Overclocking Ryzen APU Integrated Graphics

As we detailed in our dedicated AMD Ryzen 2000 series APU overclocking guide and analysis, both the Ryzen 5 2400G and the Ryzen 3 2200G chips benefit from overclocking the CPU core frequency. The results on heavy computational workloads gave noticeable improvements across the board, while the gaming results didn't seem to have the expected 'oomph' so to speak. When it comes to overclocking the integrated graphics, the key directive and conclusion is that when a user is overclocking the CPU core frequency, it lessens the headroom available to overclock the integrated graphics and visa versa. It is a real push and pull situation.

Overclocking the integrated graphics on the MSI B350I Pro AC motherboard was quite easy as there are three main variables to consider.

  1. The graphics clock frequency is the primary frequency setting, measured in MHz
  2. The SoC voltage (or CPU NB Voltage) is directly linked to the integrated graphics voltage.
  3. The CPU core frequency and CPU core voltage can also help/hinder. 

 

Beware the Black Hole!

When overclocking the integrated graphics core on both APUs, rising through the frequencies, we experienced an anomaly or 'black hole' between 1350 and 1500 MHz. Regardless of the settings, there was a clear issue in the system.

While the system would boot at these frequencies, the combination of overclock and drivers caused random reboots of the test system, constant and consistent crashes during gaming, and Windows Crash Reporter stating a 'Video_TDR_Failure' of the atikmpag.sys process. This error is usually an indication of a faulty or corrupt graphics driver, but in this instance, it happened across multiple systems with three different motherboards and operating systems using the AMD's Adrenalin Edition 18.5.1 WHQL drivers (the latest at the time of testing). The issue bestowed itself regardless of the GPU driver used, or BIOS revision on any of the motherboards tested.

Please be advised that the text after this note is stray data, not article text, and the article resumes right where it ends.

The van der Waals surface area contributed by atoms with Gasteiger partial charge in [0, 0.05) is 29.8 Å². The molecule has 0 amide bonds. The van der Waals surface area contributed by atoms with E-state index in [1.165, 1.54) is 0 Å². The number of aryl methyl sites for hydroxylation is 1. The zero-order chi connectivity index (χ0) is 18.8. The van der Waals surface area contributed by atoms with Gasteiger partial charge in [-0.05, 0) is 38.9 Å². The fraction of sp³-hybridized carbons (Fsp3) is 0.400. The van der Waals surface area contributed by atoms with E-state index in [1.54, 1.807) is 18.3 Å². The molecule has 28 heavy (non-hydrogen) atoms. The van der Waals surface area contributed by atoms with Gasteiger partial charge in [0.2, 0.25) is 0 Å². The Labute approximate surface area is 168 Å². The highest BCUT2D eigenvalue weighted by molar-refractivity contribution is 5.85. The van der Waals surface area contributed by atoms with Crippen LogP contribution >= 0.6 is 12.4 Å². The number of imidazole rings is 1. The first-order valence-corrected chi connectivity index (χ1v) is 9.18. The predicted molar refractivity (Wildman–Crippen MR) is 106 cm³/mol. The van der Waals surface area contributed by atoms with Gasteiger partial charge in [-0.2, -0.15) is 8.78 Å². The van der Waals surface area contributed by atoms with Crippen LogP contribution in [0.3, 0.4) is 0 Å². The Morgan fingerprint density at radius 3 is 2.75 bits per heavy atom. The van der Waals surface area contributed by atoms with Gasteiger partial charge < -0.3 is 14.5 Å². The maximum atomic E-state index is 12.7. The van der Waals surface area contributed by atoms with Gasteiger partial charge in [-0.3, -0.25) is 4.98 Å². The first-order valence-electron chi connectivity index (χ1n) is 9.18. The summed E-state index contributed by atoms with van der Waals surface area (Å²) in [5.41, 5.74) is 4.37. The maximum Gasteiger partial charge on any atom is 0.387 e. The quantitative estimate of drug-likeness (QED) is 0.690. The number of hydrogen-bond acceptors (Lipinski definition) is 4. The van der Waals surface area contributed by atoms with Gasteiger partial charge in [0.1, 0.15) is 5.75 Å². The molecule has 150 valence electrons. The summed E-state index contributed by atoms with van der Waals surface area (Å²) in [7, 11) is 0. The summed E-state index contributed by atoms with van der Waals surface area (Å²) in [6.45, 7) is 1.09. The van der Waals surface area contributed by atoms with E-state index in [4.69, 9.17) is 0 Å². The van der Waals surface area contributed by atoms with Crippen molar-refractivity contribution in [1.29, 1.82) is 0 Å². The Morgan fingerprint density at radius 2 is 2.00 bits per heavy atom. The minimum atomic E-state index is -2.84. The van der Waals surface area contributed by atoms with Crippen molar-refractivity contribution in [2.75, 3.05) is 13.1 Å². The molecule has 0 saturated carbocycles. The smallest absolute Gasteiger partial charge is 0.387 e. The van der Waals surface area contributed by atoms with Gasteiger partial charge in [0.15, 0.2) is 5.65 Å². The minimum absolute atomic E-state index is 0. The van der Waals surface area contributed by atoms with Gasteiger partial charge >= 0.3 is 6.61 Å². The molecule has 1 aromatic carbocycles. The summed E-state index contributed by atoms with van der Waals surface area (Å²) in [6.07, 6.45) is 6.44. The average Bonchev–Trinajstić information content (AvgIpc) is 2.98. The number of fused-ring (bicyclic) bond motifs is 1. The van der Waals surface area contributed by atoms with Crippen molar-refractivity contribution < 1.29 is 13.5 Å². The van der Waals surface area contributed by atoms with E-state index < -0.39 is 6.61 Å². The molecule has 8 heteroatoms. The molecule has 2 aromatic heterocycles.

At 1500 MHz however, the issue went away. Our experience is not unique - other professionals in the industry have experienced similar issues. We have reached out to AMD about this issue and will update when an official response is received.

Overclocking Results

The Ryzen 5 2400G has a base graphics frequency of 1250 MHz and the Ryzen 3 2200G has a base frequency of 1100 MHz. We were able to push both of them up to 1600 MHz, giving a 28% and 45% overclock respectively. For the completeness of data, we ran both APUs from 1100 MHz up to 1600 MHz, missing out the black hole. Here were our settings:

Integrated Graphics Frequency SoC/iGPU 
GFX Voltage
1100 MHz 1.15 V
1150 MHz 1.15 V
1200 MHz 1.15 V
1250 MHz 1.15 V
1300 MHz 1.15 V
1350 MHz 1.15 V
1400 MHz ERROR
1450 MHz ERROR
1500 MHz 1.20 V
1550 MHz 1.25 V
1600 MHz 1.25 V
AMD Ryzen APU Integrated Graphics Scaling Ryzen 5 2400G Integrated Graphics OC (1)
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  • PeachNCream - Friday, September 28, 2018 - link

    Interesting analysis, though it's a bit of a foregone conclusion these days to expect a GPU overclock to improve performance in games more than a CPU overclock since the central processor, after a point, has very little role in increasing framerates.

    This one struck me as odd though - "...Ryzen APUs are marketed for 720p gaming, and while resolutions such as 2160p and 1440p are out of reach purely for performance reasons, we have opted to use moderate settings at 1080p for our testing."

    Were the tests executed at 1080p so they would align better in the Bench? It seems more reasonable to test at 720p given the various limits associated with iGPUs in general and the use of 1080p just comes across as lazy in the same way Anandtech tests CPU performance in games at resolutions so high that GPU performance masks the differences in various processors. Tom's Hardware, back when the good doctor actually ran it, yanked resolution down as low as possible to eliminate the GPU as a variable in CPU tests and it was a good thing.
    Reply
  • stuffwhy - Friday, September 28, 2018 - link

    Just purely speculating, is it possible that 720p results are just great (60+ fps) and need no testing? One could hope. Reply